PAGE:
In a previous article, I looked at ways of systematically recording indicators of problems and successes with a design. In that article, I focused on the indicators, with only a brief description of how you could record them.
Today’s article gives a more detailed description of ways of recording those indicators, using the worked example of a building entrance.
The worked example is, ironically, the Humanitarian Building. Here’s the Wikipedia image for its entrance.
If you’re designing something that’s going to be used, as opposed to something decorative, then it’s a really good idea to make it fit for its purpose.
How can you do that? Observing the users is a good start.
“Observing” is a broad term that includes various specialised forms of observation and analysis. In this article, I’ll describe a simple way of doing basic observation of users, which involves watching out for four key alliteratively-named actions:
It’s simple, but it’s powerful, and it usually catches most of the main problems, and it gives you a good start towards designing something that the users will like.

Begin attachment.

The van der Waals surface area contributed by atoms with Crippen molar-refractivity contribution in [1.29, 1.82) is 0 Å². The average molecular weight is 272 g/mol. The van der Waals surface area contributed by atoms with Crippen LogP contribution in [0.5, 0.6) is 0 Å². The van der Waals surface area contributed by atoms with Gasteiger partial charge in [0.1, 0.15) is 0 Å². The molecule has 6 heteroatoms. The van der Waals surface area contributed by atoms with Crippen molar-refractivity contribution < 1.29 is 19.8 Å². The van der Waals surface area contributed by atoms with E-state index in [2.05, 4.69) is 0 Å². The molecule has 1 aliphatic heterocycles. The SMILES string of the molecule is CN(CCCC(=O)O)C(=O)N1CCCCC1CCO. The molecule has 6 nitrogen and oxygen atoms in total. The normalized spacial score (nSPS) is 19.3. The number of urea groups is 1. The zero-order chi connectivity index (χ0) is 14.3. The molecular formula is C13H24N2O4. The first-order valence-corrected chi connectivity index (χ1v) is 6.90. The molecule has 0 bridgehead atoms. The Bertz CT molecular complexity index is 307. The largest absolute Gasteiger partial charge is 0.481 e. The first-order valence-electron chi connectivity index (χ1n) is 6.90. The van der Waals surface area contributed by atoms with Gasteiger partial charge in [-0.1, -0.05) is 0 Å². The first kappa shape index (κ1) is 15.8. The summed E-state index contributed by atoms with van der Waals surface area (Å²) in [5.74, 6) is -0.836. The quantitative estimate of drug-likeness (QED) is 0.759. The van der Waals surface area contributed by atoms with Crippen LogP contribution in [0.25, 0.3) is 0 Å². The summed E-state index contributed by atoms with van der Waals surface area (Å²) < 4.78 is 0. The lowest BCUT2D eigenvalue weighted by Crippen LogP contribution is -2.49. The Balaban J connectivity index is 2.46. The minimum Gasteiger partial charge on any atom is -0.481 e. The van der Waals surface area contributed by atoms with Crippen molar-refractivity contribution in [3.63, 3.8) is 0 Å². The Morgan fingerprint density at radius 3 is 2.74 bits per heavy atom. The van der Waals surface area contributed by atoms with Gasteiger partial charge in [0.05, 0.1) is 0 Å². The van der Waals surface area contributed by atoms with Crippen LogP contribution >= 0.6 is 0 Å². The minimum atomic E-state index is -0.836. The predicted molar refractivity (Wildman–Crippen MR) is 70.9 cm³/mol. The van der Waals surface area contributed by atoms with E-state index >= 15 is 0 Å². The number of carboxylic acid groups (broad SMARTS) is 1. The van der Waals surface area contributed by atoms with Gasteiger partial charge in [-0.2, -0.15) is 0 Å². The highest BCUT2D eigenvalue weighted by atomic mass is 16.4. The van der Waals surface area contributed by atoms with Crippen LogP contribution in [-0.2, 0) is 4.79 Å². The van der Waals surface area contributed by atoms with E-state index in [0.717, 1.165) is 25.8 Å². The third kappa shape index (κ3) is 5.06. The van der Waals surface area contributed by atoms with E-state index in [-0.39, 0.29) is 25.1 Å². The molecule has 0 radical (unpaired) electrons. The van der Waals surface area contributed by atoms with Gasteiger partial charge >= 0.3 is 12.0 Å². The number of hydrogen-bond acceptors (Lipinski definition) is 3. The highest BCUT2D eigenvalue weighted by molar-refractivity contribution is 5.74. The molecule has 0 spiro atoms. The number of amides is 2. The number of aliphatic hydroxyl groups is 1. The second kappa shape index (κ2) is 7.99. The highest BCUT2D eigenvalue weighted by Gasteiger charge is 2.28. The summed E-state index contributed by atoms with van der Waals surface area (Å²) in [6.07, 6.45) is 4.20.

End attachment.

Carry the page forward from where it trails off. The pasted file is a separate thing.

Not great art, but useful: Four things to watch for in task analysis
Sources of original images are given at the end of this article
In another post, I discussed ways of making a design interesting by making it difficult or impossible to parse.
This article looks at one way of achieving this, by using skeuomorphs – in other words, deliberately making part of the design look like something else. It’s a long-established design concept, though with variable results…
This article follows on from a series about the problem of identifying and clarifying client requirements. In this article, we’ll look at the issues involved in measuring and evaluating a product, both qualitatively and quantitatively.